1. A report was commissioned by the Respondent in 2009 from Ashdown Forest Consulting Limited (Ashdown) into the Claimant's limitations and what might be done to address them. They made a number of recommendations of which the most significant were training sessions provided by a specialist dyspraxia tutor with an initial program of 50 hours and the provision of technical aids. As the Employment Tribunal found the technical aids were not provided within the time recommended in the report and no more than 20 hours of specialist training was provided ever.
  1. In 2010 the computer system used by the Respondents to record children's data was replaced by a new system called Careplus. For the first time it permitted the individual performance of the Claimant and her colleagues to be monitored. From 10 October 2011 the Claimant's error rate was monitored intermittently. In the four weeks to 4 November 2011, during which period she worked for three weeks, her error rate was 19 per week. By then none of the main recommendations of the Ashdown report had been implemented.
  1. At informal performance meetings in October 2011 the Claimant asked for the recommended specialist training to begin. The Respondent said it was not possible because there was no one with the required expertise within their organisation. An Access to Work assessment was undertaken on 12 October 2011 and a report produced. It confirmed the Ashdown recommendation for specialist tuition, albeit for 10 half-day sessions, in other words 40 hours. It made other recommendations which the Employment Tribunal eventually dismissed as unreasonable. Again, the Respondent said that it did not have specialist trainers within its organisation and that training by the Claimant's supervisor would suffice.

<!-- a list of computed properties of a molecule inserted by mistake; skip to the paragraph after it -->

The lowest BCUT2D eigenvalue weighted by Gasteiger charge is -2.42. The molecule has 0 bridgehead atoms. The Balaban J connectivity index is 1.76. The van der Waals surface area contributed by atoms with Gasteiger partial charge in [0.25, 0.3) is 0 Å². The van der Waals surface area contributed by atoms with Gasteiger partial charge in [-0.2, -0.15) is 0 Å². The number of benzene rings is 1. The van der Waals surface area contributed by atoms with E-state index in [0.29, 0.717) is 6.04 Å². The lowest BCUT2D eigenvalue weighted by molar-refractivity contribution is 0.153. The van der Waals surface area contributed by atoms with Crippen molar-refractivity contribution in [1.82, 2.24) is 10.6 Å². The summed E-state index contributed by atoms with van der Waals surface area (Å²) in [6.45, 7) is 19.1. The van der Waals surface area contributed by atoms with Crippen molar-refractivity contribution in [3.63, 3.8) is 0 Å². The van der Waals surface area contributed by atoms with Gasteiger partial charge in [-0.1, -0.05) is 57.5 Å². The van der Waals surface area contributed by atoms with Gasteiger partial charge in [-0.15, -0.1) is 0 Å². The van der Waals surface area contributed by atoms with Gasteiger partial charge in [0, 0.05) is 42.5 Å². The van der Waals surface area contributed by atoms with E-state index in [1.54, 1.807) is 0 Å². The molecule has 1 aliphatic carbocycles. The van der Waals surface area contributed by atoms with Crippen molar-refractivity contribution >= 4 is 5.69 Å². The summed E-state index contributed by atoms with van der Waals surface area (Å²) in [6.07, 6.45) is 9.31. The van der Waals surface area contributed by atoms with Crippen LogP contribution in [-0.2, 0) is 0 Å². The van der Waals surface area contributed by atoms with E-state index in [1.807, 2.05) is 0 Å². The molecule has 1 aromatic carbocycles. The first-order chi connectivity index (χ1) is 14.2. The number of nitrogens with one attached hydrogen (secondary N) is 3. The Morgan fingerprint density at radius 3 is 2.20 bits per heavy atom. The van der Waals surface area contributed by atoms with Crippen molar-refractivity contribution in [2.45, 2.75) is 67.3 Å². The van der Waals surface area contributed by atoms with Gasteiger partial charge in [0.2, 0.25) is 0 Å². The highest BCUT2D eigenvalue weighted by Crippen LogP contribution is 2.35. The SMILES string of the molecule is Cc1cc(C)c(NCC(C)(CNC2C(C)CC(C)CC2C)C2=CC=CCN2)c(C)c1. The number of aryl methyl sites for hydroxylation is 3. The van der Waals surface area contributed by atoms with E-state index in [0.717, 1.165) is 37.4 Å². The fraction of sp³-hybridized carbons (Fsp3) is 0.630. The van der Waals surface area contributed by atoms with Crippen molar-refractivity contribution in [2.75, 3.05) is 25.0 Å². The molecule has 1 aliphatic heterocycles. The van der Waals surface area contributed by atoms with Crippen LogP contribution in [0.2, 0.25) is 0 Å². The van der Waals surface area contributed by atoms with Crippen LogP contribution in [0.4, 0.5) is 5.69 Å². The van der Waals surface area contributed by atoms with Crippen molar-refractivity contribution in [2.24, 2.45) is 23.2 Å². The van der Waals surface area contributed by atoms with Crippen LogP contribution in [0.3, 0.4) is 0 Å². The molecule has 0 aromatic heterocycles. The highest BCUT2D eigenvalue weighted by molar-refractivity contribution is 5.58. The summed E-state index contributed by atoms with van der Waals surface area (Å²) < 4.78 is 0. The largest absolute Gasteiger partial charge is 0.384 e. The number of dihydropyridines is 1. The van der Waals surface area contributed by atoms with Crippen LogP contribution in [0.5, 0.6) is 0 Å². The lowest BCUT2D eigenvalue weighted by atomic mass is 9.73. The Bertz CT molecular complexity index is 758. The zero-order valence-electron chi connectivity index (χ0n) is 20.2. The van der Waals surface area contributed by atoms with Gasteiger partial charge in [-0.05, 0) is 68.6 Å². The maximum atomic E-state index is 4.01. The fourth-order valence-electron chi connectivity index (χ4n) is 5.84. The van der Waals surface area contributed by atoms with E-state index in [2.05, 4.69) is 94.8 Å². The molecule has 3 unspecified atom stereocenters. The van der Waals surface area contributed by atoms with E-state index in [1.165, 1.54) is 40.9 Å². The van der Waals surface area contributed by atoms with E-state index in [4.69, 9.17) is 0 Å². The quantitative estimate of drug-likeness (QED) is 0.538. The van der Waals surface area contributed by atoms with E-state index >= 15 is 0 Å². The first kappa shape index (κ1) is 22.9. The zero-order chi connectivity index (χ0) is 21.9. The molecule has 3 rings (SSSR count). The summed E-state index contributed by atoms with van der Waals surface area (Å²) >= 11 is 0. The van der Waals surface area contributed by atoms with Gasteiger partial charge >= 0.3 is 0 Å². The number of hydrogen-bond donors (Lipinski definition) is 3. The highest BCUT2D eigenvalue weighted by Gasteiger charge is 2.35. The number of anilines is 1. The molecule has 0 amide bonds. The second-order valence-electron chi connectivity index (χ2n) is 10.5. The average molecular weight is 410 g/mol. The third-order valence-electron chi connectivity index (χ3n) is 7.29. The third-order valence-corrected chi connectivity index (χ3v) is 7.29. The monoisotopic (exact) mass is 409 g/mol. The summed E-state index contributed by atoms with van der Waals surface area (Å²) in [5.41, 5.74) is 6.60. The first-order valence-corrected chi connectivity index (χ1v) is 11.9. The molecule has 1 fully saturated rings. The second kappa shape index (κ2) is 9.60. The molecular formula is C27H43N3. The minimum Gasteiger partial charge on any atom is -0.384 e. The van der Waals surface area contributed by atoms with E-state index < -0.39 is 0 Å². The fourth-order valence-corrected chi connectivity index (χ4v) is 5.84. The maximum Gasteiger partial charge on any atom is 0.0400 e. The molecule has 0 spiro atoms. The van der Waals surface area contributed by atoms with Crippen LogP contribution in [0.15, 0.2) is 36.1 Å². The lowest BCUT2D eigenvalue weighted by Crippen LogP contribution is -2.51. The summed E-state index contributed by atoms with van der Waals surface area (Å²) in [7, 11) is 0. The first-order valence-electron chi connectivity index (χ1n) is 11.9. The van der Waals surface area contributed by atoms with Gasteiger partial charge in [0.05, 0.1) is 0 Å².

1. By 10 November 2011 the Claimant's error rate had improved to 12 or 15 per week. A target rate of nought to two errors per week was set. Between 14 November and 2 December 2011 the Claimant's error rate had improved to about five per week. On 15 January 2012 the Claimant wrote to the Respondents again asking for specialist tuition. An Occupational Health report of 16 January 2012 made no reference to it. On 22 March 2012 at a fourth informal review meeting the Claimant was told that the Respondents would now fund the steps recommended by the Access to Work report of the previous year. Once those steps had been taken the Claimant's performance would be monitored for three months to see if she could achieve the targeted reduction to nought to two errors per week.